Please see attached to the story of a JU-188E-1 WNR 260238 4/KG 2 which was brought down by ground and nightfighter attack, all crew killed but this bomber crashed in my village of Great Leighs Essex. I was wondering how best to trace any surviving relatives, interestingly I am planning a trip to Recklinghausen in July where one of the gunners came from, please read.....

Night attack on London, England.

Date: 14/15th March 1944

Time: 11.03 p.m.

Unit: 4 Staffel./Kampfgeschwader 2

Type: Junkers Ju 188E-1


Coded: U5 + BM

Location: White House Farm, Great Leighs near Chelmsford, Essex, England.

Pilot: Leutnant. Horst Becker. 57 357/141 Killed. Born 24.04.1922 in Bluesenbach/Cologne.

Observer: Unteroffizier. Gerhard Bartolain. 69645/216 Killed. Born 18.04.1922 in Walter-Kehmen, Krs. Gumbinnen.

Radio/Op: Unteroffizier. Albert Lange. 58214/192 Killed. Born 19.01.1921 in Hamm/Westf.

Gunner 1: Unteroffizier. Guenter Goecking. 58214/267 Killed. Born 01.09.1920 in Dortmund.

Gunner 2: Oberfeldwebel. Heinrich Litschke. 58213/190 Killed. Born 23.10.1916 in Recklinghausen.


On its way to target when attacked by a night fighter at about 16,000 ft. It dived vertically into the ground with the starboard engine and outer wing on fire, wreckage being spread over a wide area. Markings: upper surfaces dark green with wavy grey lines superimposed, the undersurfaces spray painted black.

Engines: BMW 801 G. Armament: one MG 131 in dorsal turret, one MG 131 in rear dorsal position. Remains of eight 50 kg phosphorous incendiary bombs were found in the wreckage. The two external bomb carriers were two ETC 1000.

This aircraft was shot down by S/L Edward. N. Bunting DFC and F/L C. P. Reed DFC in a Mosquito (MM 476) of No.488 Squadron.

Extract from Form (F) Personal Combat Report 488 (NZ) Squadron S/L Bunting.

One Mosquito XIII S/L E. N. Bunting DFC (Pilot) and F/Lt C. P. Reed DFC (Nav/R) was airborne Bradwell Bay 21.55 hours under North Weald control (Controller F/Lt Fox-Male). On going over to searchlights pilot gave Gauntlet and investigated an arew of several beams, picking up a contact with the enemy aircraft dropping window (silver foil strips). S/L Bunting continues as follows:- I climbed from 16,000 feet to 20/21,000 on making contact which was at three miles range, 25 degrees above, 20 degrees off and estimated the enemy aircraft to be travelling at 160/170 mph. During the chase I was lit by searchlights many times, but closed in and obtained a visual at 300 yards of a Ju 188 doing mild evasive. I opened fire from 120 yards, dead astern with a two and a half second

burst observing strikes on the starboard engine and a big fire started on the wing outboard of the starboard engine. The starboard engine began to burn and the enemy aircraft went down vertically to starboard. The fire went out temporarily but shortly afterwards there was a large flash from the ground. I orbitted and gave fix which control confirm as M.1735 and this is now known to be the position at which a Ju 188 has been found near Great Leigh's.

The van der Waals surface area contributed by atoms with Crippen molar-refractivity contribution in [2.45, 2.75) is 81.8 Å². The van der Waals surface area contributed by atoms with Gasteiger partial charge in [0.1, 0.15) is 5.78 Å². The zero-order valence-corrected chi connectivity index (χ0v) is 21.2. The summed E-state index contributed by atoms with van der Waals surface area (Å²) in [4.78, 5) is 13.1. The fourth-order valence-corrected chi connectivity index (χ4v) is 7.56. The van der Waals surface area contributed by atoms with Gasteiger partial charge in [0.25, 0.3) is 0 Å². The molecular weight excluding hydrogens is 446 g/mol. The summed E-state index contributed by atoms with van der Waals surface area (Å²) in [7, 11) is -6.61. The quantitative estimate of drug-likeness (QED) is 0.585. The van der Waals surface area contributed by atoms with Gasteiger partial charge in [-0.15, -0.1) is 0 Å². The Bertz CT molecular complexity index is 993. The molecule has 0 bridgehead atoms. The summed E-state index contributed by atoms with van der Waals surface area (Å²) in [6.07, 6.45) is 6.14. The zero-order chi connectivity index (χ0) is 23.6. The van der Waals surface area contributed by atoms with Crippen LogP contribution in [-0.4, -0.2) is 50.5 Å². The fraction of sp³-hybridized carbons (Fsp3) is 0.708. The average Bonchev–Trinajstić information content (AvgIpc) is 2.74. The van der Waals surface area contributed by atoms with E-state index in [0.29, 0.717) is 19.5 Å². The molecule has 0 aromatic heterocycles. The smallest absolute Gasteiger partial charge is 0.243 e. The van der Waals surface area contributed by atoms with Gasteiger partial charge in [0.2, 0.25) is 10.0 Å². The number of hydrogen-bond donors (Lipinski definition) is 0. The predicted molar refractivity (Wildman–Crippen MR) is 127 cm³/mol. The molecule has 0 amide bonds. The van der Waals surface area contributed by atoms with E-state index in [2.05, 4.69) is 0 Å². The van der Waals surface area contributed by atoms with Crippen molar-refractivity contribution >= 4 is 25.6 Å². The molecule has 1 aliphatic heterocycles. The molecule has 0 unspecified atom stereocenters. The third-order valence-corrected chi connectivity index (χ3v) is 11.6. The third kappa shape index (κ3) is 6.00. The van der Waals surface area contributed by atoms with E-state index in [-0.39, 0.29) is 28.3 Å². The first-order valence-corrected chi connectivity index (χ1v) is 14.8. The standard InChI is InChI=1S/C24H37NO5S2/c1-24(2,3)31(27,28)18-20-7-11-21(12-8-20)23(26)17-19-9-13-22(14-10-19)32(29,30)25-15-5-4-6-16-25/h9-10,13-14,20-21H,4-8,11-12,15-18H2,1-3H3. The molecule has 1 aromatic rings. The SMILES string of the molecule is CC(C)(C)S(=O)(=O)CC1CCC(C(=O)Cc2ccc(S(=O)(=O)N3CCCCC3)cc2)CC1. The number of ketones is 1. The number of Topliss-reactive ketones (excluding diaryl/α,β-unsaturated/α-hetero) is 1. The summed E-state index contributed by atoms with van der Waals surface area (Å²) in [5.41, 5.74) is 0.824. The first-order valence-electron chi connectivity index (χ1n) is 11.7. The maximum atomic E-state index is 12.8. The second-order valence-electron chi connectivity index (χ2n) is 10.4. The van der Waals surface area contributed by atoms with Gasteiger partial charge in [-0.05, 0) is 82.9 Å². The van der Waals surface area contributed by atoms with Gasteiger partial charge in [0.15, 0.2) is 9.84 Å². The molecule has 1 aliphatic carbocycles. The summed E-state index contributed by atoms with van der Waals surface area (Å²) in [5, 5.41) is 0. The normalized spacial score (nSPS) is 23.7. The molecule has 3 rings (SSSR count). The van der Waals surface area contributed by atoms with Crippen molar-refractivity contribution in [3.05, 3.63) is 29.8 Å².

I claim a Ju 188 destroyed. Cannon: HE/SAPI. 25 rounds each. No stoppages. Landed base 2359.

Eyewitness described

I was living in Little Waltham Essex, when on 14th March 1944 a Ju188 German Plane was shot down at Great Leighs. The aircraft had come over Chelmsford where the rocket guns fired at it and set it alight, the guns stopped firing and a Mosquito aircraft opened fire on it and it crashed. The Pilot of the Mosquito was Squadron Leader Bunting. I went to see the crash site the next evening, I went with my friend Ron Nice and we saw as we got near, that as it had crashed the aircraft had lost one wing together with an engine, which had landed in another field and we examined it. In no time at all I saw a shell head embedded in the structure and very soon a second one. With 64 rocket guns firing at it there must have been many more hits and this has always made me wonder why the mosquito claimed the victory. However at the time of the crash our local warden Mr Don Wroot, together with members of the home guard went to the site as did numerous American Airmen from the nearby Boreham Airfield.

At the same moment both Don and an American Airman spotted a German revolver lying in the grass, and each made a dive for it. The American achieved the prize and in so doing dropped his torch, which Don retrieved and honour was satisfied. On leaving the village Don donated this trophy to me, which I still have to this day. An uncle of mine, Don Green also in the Home Guard, had attended the crash, and he picked up a cigarette case belonging to one of the crew members. The case was badly damaged and burnt. Sadly I didn't know about this find until some years ago, by which time it had been passed on to an Aviation Historian and is now in the possession of The Marches Aviation Society at Abergavenny.

Any help and support will be appreciated.....